Last week I talked a lot about what this month means to people, from Poetry to Autism Awareness. Though both of these are very important, if you live on a college campus or have been affected by this kind of situation, you may also know that this month raises perception to one more thing— Sexual Assault.
Whether you watch Netflix, read the book, or found out some other way, people have been raving about the show 13 Reasons Why, based on the 2007 novel by Jay Asher, since it came out on Netflix on the 31st of last month. The show follows the suicide of high school junior Hannah Baker, 13 tapes telling the story of why she did it, and how her actions impact the people around her life. Not only does the show shine a light on several topics that many people do not talk about, but it also vividly depicts the main subject of my blog post; the show reminds us how prevalent, misunderstood, and damaging sexual assault can be.
Considering that I currently live on a public college campus, these numbers are important to pay attention to— according to the Rape, Abuse & Incest National Network, “Among undergraduate students, 23.1% of females and 5.4% of males experience rape or sexual assault through physical force, violence, or incapacitation.”
1 in every 6 American women (16%)
3% of American men
“321,500 victims (age 12 or older) of rape and sexual assault each year in the United States.” – RAINN
It doesn’t happen to just women, or college students, or young people… It can happen to anyone and it truly changes people’s lives.
There are countless impacts this kind of interaction can have on a person, ranging from PTSD and mental health issues, to drug use and a strain on personal relationships. This month was brought to light back in the 1970’s by women in England before it spread to San Francisco and NYC in 1978 for the first time in the US. The month became a dedication in the 90’s and since then the rates of sexual assault has gone down by half.
Change has happened. But it is not enough.
The reason I brought the book/show, 13 Reasons Why, into this post is because oftentimes, the term sexual assault is misunderstood. Kind of like misunderstanding what not hearing the word “no” means.
Not hearing no does not— and never will— mean yes.
In Jay Asher’s novel, the character who commits the assault on several accounts does not consider what he did against the law or wrong in any sort. For some people believe, if the victim does not expressly and verbally say no, then it’s okay. The problem with this is that the only thing that means yes, is yes. Both victims in 13 Reasons considered their attacker a friend, or at the very least, a peer from school. Neither saw what happened to them coming. Even if they did, they may have had no true power to stop it.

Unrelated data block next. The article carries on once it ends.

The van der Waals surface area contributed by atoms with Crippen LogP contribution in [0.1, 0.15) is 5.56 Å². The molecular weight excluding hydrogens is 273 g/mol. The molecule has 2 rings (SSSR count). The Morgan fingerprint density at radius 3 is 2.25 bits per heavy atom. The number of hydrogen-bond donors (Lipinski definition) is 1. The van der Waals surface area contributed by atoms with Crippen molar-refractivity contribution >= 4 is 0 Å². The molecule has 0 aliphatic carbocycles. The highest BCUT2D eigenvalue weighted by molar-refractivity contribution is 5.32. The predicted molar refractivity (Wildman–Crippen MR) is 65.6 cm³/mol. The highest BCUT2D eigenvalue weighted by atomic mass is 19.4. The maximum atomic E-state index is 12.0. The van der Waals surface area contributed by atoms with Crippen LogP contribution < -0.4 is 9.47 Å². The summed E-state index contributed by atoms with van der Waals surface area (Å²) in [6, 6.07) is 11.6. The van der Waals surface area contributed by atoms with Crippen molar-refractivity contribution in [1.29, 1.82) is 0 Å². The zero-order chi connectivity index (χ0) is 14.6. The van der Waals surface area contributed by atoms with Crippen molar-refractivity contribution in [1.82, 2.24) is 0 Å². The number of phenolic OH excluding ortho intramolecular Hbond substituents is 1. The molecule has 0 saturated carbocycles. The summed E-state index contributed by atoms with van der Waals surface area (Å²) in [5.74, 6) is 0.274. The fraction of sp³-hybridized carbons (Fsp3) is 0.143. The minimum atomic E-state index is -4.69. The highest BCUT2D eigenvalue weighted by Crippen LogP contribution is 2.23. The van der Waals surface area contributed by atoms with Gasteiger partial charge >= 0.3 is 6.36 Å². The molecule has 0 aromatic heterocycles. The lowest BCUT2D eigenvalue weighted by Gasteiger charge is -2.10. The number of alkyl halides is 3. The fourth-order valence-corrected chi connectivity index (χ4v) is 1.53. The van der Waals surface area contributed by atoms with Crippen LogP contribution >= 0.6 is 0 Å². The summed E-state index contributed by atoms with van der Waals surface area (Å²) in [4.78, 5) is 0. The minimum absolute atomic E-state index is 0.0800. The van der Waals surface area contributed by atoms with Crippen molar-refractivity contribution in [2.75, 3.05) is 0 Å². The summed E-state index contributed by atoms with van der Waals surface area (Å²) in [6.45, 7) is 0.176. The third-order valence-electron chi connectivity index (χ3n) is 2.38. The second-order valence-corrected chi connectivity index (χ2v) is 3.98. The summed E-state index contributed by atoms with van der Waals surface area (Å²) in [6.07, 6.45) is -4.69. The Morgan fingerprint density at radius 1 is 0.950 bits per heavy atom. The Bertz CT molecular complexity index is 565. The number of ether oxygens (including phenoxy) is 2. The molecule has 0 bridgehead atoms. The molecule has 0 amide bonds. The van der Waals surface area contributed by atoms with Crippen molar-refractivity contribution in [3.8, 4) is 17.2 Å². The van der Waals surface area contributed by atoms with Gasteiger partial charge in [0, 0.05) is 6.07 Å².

When it comes to any kind of big situation, we generally think of the natural fight or flight response. That being said, in many cases the response is actually fight, flight, or freeze. Problem is, most victims end up doing the third option, not because they cannot fight back but because it is their natural response. Freezing happens to 88% of rape victims and though it is not the victim’s fault, it ultimately leads to the next issue: Victim blaming.
Though it is part of Title 9 and conversation about sexual assault has picked up over the years, it is something that many victims stay silent about when they do not have to. Why? Because, they blame themselves. Whether it ties into dress code idea of female rights, saying that showing our shoulders should not be distracting or mini skirts don’t mean that we are “asking for it”, once it happens, many people still do blame their own actions— men and women alike.
But let’s be clear. If this has happened to you, it is not your fault.
I have seen college campuses with T-shirt confessions on them with sayings from “It stays after you walk away” to “I told you no multiple times but… you did it anyway.” As unfortunate as it is, this is not an uncommon occurrence. For those who have experienced it, it is important to know that not only are you not alone, but your voice is allowed to be heard. There is a reason people who have been through a sexual assault are called victims and they are also people who have to live with what has happened to them. To some people, that is the hardest part. But it isn’t about what you did or didn’t do, it isn’t even about what you decided to wear…
At this point, it is only about where you go from here in raising your voice, and the support system you have to get you through it. No matter what people go through or the lives that they lead, the support system they have is everything to their future.
I would like to believe that every person in this world holds all the power they need to achieve what they want— there are a select few events that may happen in our lives that can take that power away from us. Sexual assault is one of them. So today I am breaking what is left of my own silence on the topic, reaching out to anyone who has had this happen to them and raising awareness for those of us who have not. It is time to raise our voices and our heads to the issues going on around us every single day, what we see and more importantly what we do not.
Because when it comes down to it, we are each other’s support systems. And there are people who need us.
For anyone who has been a victim of sexual assault and would like to call the National Sexual Assault Hotline, it is free and confidential, 24/7 at 800-656-HOPE.
On Monday, in light of this blog post, I will be posting a poem I wrote on the topic in my senior year of high school in honor of both Sexual Assault Awareness and National Poetry Month.
Have a beautiful weekend.